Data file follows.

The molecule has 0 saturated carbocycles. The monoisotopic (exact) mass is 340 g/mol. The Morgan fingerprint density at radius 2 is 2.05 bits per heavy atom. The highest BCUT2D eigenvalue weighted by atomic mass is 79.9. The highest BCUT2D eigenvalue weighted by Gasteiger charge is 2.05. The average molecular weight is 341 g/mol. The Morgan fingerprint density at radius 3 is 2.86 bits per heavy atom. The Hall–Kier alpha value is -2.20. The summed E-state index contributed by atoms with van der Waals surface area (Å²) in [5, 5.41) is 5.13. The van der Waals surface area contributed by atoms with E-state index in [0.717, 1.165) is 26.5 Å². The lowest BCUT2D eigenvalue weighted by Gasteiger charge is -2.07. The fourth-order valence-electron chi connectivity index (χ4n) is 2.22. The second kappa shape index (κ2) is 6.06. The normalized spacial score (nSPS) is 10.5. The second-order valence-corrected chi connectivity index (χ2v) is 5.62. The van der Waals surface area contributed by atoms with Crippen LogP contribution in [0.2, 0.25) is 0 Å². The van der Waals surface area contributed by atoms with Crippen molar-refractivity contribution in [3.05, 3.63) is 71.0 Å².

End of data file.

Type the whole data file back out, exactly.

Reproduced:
The molecule has 0 saturated carbocycles. The monoisotopic (exact) mass is 340 g/mol. The Morgan fingerprint density at radius 2 is 2.05 bits per heavy atom. The highest BCUT2D eigenvalue weighted by atomic mass is 79.9. The highest BCUT2D eigenvalue weighted by Gasteiger charge is 2.05. The average molecular weight is 341 g/mol. The Morgan fingerprint density at radius 3 is 2.86 bits per heavy atom. The Hall–Kier alpha value is -2.20. The summed E-state index contributed by atoms with van der Waals surface area (Å²) in [5, 5.41) is 5.13. The van der Waals surface area contributed by atoms with E-state index in [0.717, 1.165) is 26.5 Å². The lowest BCUT2D eigenvalue weighted by Gasteiger charge is -2.07. The fourth-order valence-electron chi connectivity index (χ4n) is 2.22. The second kappa shape index (κ2) is 6.06. The normalized spacial score (nSPS) is 10.5. The second-order valence-corrected chi connectivity index (χ2v) is 5.62. The van der Waals surface area contributed by atoms with Crippen LogP contribution in [0.2, 0.25) is 0 Å². The van der Waals surface area contributed by atoms with Crippen molar-refractivity contribution in [3.05, 3.63) is 71.0 Å².